In this first Weekend Travel Inspiration this year, Sophie from Sophie’s World tells us about herself, her family, and her travels. She’s been to over 100 countries and is an accomplished journalist and travel writer. I’ve been following her website for a couple of years, and I love hearing what she’s been up to, and I’m sure you will to.
Let’s get started!
I know you are from Norway. It’s one of those countries on everyone’s bucket list. Can you tell us a little about your home, and maybe a couple of hidden gems we never read about?
Of course, the western fjords and the northern archipelagos with the midnight sun in summer and the northern lights in winter are what draw most visitors up here. One part of the country that doesn’t get as much attention is the south. Norwegians love Sørlandet, as we call it (meaning South Country). Heaps of Oslovians and people from other parts of the country have summer houses here, or sail their boats down the gorgeous coastline, during the summer holidays especially. The landscape is ancient, mysterious and beautiful with light houses and Stone Age rock carvings.
You are lucky to have two daughters to travel with. I love traveling with mine. They’re adults now, but it’s still fun. What is your family travel philosophy? Do the girls help you decide on destinations or what to do when you get there?
We decide together, wouldn’t be fair otherwise. When they were younger, and I wanted to visit a temple and they preferred the hotel pool, we‘d see the temple in the morning and spend the afternoon at the pool, even if it was pouring rain. Now that they are older (Alexandra is a young adult now, and Catarina, my youngest, is 13), they just won’t come along if they’re not interested. Cat is the one who travels with me the most nowadays and her one requirement is riding. Finding horses to ride has become a big element of travelling these days.
What inspires you to travel? What types of places call to you? How often do you get to travel?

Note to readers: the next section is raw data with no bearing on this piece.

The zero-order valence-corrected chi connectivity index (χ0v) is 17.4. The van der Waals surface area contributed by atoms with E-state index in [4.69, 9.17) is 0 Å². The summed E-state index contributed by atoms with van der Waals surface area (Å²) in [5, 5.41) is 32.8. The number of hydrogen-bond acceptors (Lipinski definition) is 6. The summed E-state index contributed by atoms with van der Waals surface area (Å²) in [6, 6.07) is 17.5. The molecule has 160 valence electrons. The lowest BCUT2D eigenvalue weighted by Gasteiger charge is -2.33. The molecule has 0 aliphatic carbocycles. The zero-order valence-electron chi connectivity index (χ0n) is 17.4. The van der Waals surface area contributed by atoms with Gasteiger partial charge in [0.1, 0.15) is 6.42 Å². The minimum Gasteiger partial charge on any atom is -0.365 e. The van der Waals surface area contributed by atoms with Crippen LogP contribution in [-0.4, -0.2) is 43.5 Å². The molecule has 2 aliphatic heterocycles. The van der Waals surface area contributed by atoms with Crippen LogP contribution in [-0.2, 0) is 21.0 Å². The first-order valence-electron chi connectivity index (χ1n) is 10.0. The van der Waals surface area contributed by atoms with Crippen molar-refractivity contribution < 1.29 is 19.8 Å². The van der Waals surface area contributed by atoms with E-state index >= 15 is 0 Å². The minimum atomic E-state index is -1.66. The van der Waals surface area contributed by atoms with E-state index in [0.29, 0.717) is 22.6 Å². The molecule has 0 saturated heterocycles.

I’m drawn to new places; there’s nothing I like better than hopping off a train in a city I haven’t been before. Never know what’s around the corner. I travel fairly frequently, shorter trips in Europe at least once a month; transcontinental journeys two or three times a year.
Describe your travel style. Do you like to be in control and do all your own planning, or do you like to let go and go on tours or go to a travel agent to help out?
I like variety. Whether it’s a luxury hotel or a hostel, what matters is that it’s interesting and unusual. I never use travel agents – and, frankly don’t plan very much in advance myself either. I usually have the flights sorted and the first one or two nights booked, if that. The rest I take care of along the way. I like to be active and experience a lot, even if time is short, but I often decide what to do on the spur of the moment. The kids are a bit more laid-back, so we have to compromise a bit.
What types of things are you interested in while you are traveling? Is it adventure/adrenalin or history/culture? Do you want to relax on the beach or hike around ruins?
I like adventure: not necessarily the adrenaline kind, but more the fumbling about in a new place kind of adventure. I also enjoy seeing historic places and discovering culture. I like visiting world heritage sites and especially the more unusual ones, like the ancient churches in Armenia and Georgia or the mountains of Lesotho. Definitely prefer hiking around in ruins to beaches. More than an hour on a beach bores me silly. Although wandering along a beach at night is very nice.
Everyone always asks the impossible question of what is your favorite, but just tell us a couple of places that you just love or surprised you, or a place you find yourself going back to.